Three years ago, if someone thought of skipping Friday at the office, or choosing a digital nomad route as their default work style, people would gape, sigh, and exclaim! These reactions were never meant in awe — How does work sans-office look like? It was, to say the least, unimaginable. Freelancing was not as big a rage as it became in the pandemic-era boost that LinkedIn posts and the like brought upon it. The norm was to fixate yourself over a 9-5 timespan and get back home to carry-overs from the day’s tasks. If you received calls after 5, you would still pick it up because that ring ‘mattered’.
People had normalized the grind over the rest; the hustle over life.
But, the pandemic taught us to stop, take a step back, and at least breathe, if not reflect. And we did that because there was no other choice. The workspace became flexible. You could work from home and the system figured out better, humane ways to optimize performance and drive results. Companies like Headspace soon caught up with the need to offer their mindfulness services to other organizations that felt the importance of safeguarding the mental health of their employees.
This is not to conclude that challenges have all been eliminated. There continues to be pressure — the added element of micro-managing and surveillance have become a beloved tool to higher-ups who are trying hard to stay relevant.
Now, the picture is changing again.
The Four-Day Workweek
A six-month-long trial of the four-day workweek in Britain showed impressive results for anyone who’d been hoping for more days to relax. Of the sample of over 60 companies, 92% have chosen to retain the new practice. The reason? Shorter workweeks have helped increase productivity — a boon for employers — and improve work-life balance — an attractive perk for employees.
The resurfaced idea of a four-day workweek was pushed by research that Autonomy worked on - the organization focuses on "the future of work, welfare, sustainable jobs, and just, green transitions.” The benefits are, as they describe, multi-fold. If you take a look at Autonomy’s overview of the study, it does state how the four-day workweek can vary in structure depending on each country’s niche and requirements. So, this isn’t necessarily the Friday-off or a long weekend that one might have imagined initially: “a range of four-day weeks were … developed, from classic ‘Friday off’ models, to ‘staggered’, ‘decentralised’, ‘annualised’, and ‘conditional’ structures.” But the shorter workweek does not mean that your pay would bear the brunt of a new structure. With just 80% of the usual working hours, you can get 100% of the pay and also ensure 100% productivity — this 80-100-100 framework was enticing enough for companies to actually stick to it. An energized workforce, after all, is deemed optimal.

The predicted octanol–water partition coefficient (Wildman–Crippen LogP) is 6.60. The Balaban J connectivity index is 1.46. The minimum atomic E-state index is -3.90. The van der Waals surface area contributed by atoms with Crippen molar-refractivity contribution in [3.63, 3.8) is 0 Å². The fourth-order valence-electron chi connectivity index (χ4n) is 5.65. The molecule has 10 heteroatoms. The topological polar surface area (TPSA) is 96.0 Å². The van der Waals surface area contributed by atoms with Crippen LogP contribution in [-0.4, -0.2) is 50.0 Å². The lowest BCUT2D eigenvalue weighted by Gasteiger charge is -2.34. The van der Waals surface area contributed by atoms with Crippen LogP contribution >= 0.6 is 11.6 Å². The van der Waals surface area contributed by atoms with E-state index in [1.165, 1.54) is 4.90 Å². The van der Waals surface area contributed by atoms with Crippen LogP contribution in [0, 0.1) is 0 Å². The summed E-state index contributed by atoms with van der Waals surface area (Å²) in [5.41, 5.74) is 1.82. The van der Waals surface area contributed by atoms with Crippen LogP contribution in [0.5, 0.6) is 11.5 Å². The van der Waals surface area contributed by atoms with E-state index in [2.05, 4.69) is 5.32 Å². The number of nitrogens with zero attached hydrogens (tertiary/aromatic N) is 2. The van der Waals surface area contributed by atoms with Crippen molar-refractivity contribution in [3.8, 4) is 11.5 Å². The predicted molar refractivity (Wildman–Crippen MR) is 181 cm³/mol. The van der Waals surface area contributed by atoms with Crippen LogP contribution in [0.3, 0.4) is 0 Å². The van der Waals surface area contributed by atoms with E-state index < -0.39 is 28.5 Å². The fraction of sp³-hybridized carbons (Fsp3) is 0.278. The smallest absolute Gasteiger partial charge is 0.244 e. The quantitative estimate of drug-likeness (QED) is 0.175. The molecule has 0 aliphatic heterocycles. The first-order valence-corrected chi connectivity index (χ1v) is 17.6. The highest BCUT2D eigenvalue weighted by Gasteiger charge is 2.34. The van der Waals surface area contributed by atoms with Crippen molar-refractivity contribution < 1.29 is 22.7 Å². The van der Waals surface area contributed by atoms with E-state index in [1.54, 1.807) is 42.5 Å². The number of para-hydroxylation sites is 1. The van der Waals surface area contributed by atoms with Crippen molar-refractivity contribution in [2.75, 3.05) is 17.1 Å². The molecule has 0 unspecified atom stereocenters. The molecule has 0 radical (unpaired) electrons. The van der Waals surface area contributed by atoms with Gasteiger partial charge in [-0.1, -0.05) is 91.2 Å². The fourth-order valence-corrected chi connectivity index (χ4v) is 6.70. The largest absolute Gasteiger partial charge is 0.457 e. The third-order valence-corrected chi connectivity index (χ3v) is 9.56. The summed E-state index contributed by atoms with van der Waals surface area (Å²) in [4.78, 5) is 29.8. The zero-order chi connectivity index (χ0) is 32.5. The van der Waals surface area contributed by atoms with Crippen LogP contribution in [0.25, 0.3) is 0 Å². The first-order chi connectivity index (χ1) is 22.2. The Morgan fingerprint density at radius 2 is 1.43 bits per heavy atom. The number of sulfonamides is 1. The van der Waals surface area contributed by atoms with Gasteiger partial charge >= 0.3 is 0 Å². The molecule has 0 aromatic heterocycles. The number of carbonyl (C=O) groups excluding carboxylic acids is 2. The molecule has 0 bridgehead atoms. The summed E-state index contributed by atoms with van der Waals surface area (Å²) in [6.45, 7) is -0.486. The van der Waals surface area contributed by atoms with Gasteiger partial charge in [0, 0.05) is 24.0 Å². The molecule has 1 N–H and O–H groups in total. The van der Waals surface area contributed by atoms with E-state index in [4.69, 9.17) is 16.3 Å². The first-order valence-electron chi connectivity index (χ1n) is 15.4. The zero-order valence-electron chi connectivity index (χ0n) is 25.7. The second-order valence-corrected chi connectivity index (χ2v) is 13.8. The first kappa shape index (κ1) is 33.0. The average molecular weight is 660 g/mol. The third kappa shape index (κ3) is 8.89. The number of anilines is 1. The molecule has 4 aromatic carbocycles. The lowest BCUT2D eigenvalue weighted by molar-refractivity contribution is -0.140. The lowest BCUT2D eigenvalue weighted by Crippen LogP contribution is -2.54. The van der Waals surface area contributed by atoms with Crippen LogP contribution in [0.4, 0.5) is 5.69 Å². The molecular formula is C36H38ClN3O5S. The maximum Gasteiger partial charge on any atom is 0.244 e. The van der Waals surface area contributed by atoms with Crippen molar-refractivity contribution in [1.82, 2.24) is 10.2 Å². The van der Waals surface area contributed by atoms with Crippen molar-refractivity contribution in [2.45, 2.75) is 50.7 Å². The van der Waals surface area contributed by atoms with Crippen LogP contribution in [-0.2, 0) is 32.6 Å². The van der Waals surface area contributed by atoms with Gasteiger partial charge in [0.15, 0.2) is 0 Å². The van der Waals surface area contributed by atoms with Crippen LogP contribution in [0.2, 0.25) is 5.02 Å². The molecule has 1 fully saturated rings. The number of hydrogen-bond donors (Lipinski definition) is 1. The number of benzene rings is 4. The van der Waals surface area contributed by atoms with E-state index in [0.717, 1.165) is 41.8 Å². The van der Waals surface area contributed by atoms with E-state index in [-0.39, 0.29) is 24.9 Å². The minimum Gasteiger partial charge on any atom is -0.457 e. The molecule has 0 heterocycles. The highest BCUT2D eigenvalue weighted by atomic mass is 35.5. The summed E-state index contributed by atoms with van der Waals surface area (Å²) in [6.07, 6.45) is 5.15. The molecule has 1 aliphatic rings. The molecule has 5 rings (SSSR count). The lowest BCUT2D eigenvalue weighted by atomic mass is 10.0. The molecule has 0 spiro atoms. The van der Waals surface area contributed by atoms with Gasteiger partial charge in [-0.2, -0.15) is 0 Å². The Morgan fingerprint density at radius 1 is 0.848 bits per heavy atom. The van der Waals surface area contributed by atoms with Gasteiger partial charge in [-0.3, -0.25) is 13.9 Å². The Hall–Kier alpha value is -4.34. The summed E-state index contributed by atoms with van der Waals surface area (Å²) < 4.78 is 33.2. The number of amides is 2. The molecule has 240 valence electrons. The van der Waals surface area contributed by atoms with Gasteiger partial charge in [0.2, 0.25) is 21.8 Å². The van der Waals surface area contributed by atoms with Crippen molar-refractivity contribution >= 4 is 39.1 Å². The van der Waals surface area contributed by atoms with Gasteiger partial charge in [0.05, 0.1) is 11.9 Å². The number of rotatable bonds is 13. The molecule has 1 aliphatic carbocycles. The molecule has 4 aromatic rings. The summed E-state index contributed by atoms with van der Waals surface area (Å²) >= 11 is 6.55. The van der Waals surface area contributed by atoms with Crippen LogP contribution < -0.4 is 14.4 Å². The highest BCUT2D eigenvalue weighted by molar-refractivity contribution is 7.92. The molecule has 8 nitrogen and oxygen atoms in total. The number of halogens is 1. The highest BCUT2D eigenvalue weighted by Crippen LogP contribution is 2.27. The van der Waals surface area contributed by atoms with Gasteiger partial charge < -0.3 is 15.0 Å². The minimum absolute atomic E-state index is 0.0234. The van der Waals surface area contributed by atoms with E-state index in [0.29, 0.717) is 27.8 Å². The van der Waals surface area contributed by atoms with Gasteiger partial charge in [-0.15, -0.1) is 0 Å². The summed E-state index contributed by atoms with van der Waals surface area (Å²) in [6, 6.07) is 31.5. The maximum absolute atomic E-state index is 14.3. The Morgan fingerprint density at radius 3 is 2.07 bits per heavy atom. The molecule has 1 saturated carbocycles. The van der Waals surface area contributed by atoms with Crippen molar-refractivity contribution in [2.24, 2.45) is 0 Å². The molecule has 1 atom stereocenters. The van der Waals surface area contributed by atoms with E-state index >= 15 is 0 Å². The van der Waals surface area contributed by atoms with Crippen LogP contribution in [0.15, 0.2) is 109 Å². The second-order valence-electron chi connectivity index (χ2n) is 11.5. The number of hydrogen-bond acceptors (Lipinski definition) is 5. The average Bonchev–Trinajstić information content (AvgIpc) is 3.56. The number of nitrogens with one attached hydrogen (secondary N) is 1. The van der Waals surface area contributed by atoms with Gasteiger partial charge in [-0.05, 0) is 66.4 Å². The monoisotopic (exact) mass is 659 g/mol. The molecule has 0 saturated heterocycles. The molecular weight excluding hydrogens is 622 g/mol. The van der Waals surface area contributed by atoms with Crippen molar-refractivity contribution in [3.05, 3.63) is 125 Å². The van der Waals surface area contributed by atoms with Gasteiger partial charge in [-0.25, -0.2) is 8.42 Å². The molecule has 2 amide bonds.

Thought Before the ‘Yes’
Does this policy mean that employees will choose to forgo pay raises — if offered — in favor of a four-day workweek? Only 15% of the participant sample said they would. As much as we’re lauding the move toward lesser days spent at work, it shouldn’t become a justification for corporate lay-offs or pay cuts in the long run. All the talk about companies realizing they’ve been housing multiple competitive teams for the same end goal (and therefore letting off the ‘excess’) is constructed to show that employee efficacy has faltered. In reality, it is the lack of an efficient hiring process that needs to be highlighted here — why was anticipatory thinking not at the core of their decisions? When saying yes to the four-day workweek, these underlying narratives are what the employee needs to be wary of. The policy should also not come with a condition of endless targets and tight deadlines being crunched up to fit the shorter frame.
There is reason to think before we say yes to the four-day workweek. But, a pause should do. If the terms are in sync with your ask, why hesitate?